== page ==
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Paul states that we are "to be in subjection to the governing authorities" because all authority stems from God, and thus any authorities that exist "are established by God" (13:1). This was not Paul's original idea. You may recall that when Pilate said to Jesus, "Do You not know that I have authority to release You, and I have authority to crucify You?" Jesus replied, "You would have no authority over Me, unless it had been given you from above" (John 19:10-11).
From this incident it is affirmed that even evil leaders have their authority only because it has been granted to them by God. If He is the one who grants them their authority, He obviously can take away their authority any time He desires. You might recall the story we read in the book of Acts when Herod accepted praise that belonged only to God. Scripture recorded, "Immediately an angel of the Lord struck him because he did not give God the glory, and he was eaten by worms and died" (Acts 12:23). Similarly, when Nebuchadnezzar, king of Babylon, was lifted up in pride, God removed him from his position until the time when he would "recognize that the Most High is ruler over the realm of mankind and bestows it on whomever He wishes" (Dan. 4:25).
But must we always submit to every earthly authority in everything? What if an earthly authority requires that we disobey God?
Certainly scripture teaches us that there is a place for civil disobedience. The Hebrew midwives, who refused to obey Pharaoh's command to kill every Hebrew male baby at birth, are a good example of this. "Because the midwives feared God, He established households for them" (Ex. 1:21). The apostles collectively refused to submit to the Sanhedrin's orders that they no longer speak or teach in the name of Jesus (Acts 4:18-20). And I hope that you have already made up your mind that, should you find yourself living during the time of the antichrist (who will certainly receive his authority only because of God's permission), that you will refuse to take his mark!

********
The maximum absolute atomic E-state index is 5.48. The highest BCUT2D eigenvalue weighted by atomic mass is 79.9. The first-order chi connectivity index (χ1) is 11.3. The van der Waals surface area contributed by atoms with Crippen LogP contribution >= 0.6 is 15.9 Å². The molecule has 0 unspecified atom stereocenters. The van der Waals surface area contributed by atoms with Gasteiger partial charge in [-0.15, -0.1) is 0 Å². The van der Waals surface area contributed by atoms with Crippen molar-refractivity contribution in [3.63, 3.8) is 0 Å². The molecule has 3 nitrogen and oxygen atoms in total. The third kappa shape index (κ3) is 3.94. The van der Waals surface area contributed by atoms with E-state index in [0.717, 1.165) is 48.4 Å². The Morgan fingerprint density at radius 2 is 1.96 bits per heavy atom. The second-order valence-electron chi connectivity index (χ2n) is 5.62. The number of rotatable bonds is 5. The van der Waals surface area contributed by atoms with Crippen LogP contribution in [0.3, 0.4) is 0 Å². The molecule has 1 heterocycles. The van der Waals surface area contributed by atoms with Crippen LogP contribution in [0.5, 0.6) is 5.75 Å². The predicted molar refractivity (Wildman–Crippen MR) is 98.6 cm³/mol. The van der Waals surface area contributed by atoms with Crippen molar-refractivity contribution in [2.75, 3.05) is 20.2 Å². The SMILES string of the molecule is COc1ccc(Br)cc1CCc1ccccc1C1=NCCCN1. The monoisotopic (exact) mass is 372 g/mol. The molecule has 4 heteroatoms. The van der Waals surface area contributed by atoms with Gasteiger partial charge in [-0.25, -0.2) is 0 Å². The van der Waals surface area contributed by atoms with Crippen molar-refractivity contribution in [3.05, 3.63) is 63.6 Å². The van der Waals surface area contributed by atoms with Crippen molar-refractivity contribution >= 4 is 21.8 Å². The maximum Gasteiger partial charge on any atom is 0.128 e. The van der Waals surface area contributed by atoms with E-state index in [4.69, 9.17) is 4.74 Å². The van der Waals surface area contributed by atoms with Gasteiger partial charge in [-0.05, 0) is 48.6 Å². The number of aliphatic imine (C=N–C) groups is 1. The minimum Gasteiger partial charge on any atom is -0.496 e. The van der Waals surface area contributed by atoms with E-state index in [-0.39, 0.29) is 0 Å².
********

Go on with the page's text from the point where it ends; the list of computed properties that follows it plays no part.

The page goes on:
As long as earthly authorities do not require that we disobey God, then we are obligated to obey them. This makes even paying taxes an act of obedience to God, as we obey our Lord who told us: "Render to Caesar the things that are Caesar's" (Matt. 22:21).
We can praise God that He has established earthly authorities, as lawlessness, anarchy and chaos are the alternative. Can you imagine what would happen, for example, if there were no governing authorities in the United States, where one out of every 31 adults is in prison, or on parole or probation?
Notice Paul quotes four of the Ten Commandments in today's reading, clearly endorsing them as being valid for Christians, and saying that they are summed up in another old covenant commandment which he also endorses for new covenant believers, namely, "You shall love your neighbor as yourself" (13:9). Notice, however, that neither here nor anywhere else did Paul endorse any old covenant commandments that fall under the category of "ritualistic." Those particular laws from the Law of Moses have not been carried over into the law of Christ. However, everything that falls under the category of "moralistic" from the Law of Moses has been included in the law of Christ. Those laws, of course, pre-date the Mosaic Law, having been written in everyone's consciences from the dawn of human history.
"Make no provision for the flesh in regard to its desires" (13:14). From reading the verses that precede this one, it is clear that our "flesh," or "old nature" as it is sometimes called, if left unchecked, would draw us into "carousing and drunkenness...sexual promiscuity and sensuality" and "strife and jealousy" (13:13), sins that, according to Paul, exclude one from God's kingdom (Gal. 5:19-21; 1 Cor. 6:9-10). Thus we see once more the undeniable fact that just because one is born again, eternal life is not guaranteed. Heaven is only for the holy, which is why Paul reminds his readers that eternity is closer now than ever before (13:11-12).